One of the best ways to prevent a HIPAA data breach is to use disk encryption like AlertBoot. Not only is encryption, other than the destruction of PHI, the only way a covered entity can take advantage of the safe harbor provision found under the Breach Notification Rule (BNR), it is synonymous with data security when it comes to stored information. Indeed, HIPAA (and many state privacy laws) defines encrypted data as not being PHI or PII (hence why it cannot be subject to BNR). This is not lost on people looking to limit their risk exposure as a covered entity.
However, because HIPAA does not require outright the use of encryption on a computer that is storing PHI, one can find certain instances where PHI is not encrypted even if it should be.
EEG Machines Include a Computer
Saint Vincent Hospital in Indiana has notified approximately 1,100 patient that their medical information was lost when a laptop computer was stolen, according to phiprivacy.net. According to the notice, the computer in question was “password protected.”
Many people often confuse password protection (a form of access control) with encryption. Could it be that St. Vincent is also confused? I doubt it for the following reason: if they thought that password protection was equivalent to encryption, they would also be under the impression that they’d be covered under the safe harbor provision and wouldn’t have sent the breach notification letters.
Ergo, since the letters were sent out, it’s quite apparent that St. Vincent is aware that they’re not covered. Hence, they know that password-protection is not encryption.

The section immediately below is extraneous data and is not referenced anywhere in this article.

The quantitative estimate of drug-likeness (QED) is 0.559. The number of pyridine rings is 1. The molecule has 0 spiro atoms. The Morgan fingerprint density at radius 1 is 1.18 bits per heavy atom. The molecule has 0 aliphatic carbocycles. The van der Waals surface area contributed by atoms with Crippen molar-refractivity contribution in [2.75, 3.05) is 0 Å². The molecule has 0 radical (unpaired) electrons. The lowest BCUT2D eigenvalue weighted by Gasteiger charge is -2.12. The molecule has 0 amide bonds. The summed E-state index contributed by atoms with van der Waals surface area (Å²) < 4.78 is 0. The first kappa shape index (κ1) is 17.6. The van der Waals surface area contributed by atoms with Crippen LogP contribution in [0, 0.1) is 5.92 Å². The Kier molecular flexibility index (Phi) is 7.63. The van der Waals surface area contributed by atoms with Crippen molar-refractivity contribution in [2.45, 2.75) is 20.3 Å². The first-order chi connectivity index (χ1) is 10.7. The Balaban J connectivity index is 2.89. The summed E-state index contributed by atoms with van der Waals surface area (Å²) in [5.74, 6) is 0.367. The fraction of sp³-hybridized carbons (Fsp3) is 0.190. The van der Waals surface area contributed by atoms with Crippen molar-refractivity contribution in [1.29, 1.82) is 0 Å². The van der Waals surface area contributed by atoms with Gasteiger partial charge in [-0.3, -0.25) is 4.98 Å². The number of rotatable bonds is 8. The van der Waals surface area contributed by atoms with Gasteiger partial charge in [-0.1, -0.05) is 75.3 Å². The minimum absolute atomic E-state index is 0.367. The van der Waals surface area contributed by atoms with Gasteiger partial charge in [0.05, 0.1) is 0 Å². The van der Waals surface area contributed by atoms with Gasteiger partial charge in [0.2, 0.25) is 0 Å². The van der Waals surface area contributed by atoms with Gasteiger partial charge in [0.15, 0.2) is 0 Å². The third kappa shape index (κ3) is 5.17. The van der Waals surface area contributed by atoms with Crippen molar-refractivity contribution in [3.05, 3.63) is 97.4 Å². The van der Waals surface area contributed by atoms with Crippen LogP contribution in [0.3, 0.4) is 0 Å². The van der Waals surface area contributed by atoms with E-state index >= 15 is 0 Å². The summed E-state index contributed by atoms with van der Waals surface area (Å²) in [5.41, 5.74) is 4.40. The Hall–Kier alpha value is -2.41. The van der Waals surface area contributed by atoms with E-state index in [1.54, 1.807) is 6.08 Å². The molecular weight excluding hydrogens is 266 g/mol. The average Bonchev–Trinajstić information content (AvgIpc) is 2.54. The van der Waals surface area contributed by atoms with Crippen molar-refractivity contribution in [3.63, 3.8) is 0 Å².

(What’s the technical difference between encryption and password protection? Encryption modifies the underlying data. If someone were to run across it, they still wouldn’t be able to understand it. With password protection, there is no data modification. Essentially, password protection is the equivalent of drawing a curtain across a board. If you happen to draw the curtain by mistake — say, because your shoe got snagged on the drawstrings — you have full access to the contents of the board.)
Usually, not encrypting a laptop with sensitive data is grounds for a severe excoriation from, well, from anyone. More and more people are becoming aware of the importance of data security, and the basics of how to do so.
However, the St. Vincent case could be classified as a bit unusual. The laptop in question was hooked up to an EEG machine. Chances are that this laptop was never taken out of the medical facility (possibly from the room it’s in). In such circumstances, people tend to think that the risk of losing the laptop is low (not an unjustifiable position), which in turn leads to more relaxed attitudes where the application of encryption is concerned.
The Many Ways Laptops Can Go Missing
As I noted, it’s not an unjustifiable position. The chances of a laptop hooked up to a medical device going missing are extremely low. If the laptop goes missing, the EEG machine would probably go missing, too.
But then again, in today’s era of USB ports, what could be easier than to pull a bunch of wires and then steal the one thing that can be easily unloaded on Craigslist? The one thing that any Joe Schmoe could be carrying around in a hospital setting? And be able to literally walk away with via the front door?
There’s two ways of thinking about risk. The first is “what are the chances of this happening?” The second is “what are the consequences if it did happen?” Combine the two, and one generally arrives at a good way of deciding whether something is worth doing or not.
More Than 500 Means OCR Will Investigate
Incidentally, the breach of the 1,000+ patient data is not just the breach of patient data. Yes, there may be consequences for the data breach itself. But, the Office of Civil Rights investigates all PHI breach incidents involving more than 500 people. The investigation could uncover a host of problems other than the lack of encryption on EEG machines.